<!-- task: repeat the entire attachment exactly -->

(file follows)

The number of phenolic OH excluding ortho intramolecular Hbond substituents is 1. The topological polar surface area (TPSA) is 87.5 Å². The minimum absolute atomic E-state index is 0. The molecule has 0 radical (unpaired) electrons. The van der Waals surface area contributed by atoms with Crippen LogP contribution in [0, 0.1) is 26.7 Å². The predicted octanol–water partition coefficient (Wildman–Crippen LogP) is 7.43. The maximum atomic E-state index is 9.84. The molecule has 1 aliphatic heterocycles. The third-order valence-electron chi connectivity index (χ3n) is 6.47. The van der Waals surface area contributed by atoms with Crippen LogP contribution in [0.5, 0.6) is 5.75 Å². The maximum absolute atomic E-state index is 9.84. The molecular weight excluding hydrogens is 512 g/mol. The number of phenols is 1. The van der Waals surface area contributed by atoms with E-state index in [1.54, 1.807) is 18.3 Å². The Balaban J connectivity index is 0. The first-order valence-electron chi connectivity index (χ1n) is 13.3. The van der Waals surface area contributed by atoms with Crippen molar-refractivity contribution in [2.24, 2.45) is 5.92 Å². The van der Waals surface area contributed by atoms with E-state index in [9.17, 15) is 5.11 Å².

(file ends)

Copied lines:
The number of phenolic OH excluding ortho intramolecular Hbond substituents is 1. The topological polar surface area (TPSA) is 87.5 Å². The minimum absolute atomic E-state index is 0. The molecule has 0 radical (unpaired) electrons. The van der Waals surface area contributed by atoms with Crippen LogP contribution in [0, 0.1) is 26.7 Å². The predicted octanol–water partition coefficient (Wildman–Crippen LogP) is 7.43. The maximum atomic E-state index is 9.84. The molecule has 1 aliphatic heterocycles. The third-order valence-electron chi connectivity index (χ3n) is 6.47. The van der Waals surface area contributed by atoms with Crippen LogP contribution in [0.5, 0.6) is 5.75 Å². The maximum absolute atomic E-state index is 9.84. The molecular weight excluding hydrogens is 512 g/mol. The number of phenols is 1. The van der Waals surface area contributed by atoms with E-state index in [1.54, 1.807) is 18.3 Å². The Balaban J connectivity index is 0. The first-order valence-electron chi connectivity index (χ1n) is 13.3. The van der Waals surface area contributed by atoms with Crippen molar-refractivity contribution in [2.24, 2.45) is 5.92 Å². The van der Waals surface area contributed by atoms with E-state index in [9.17, 15) is 5.11 Å².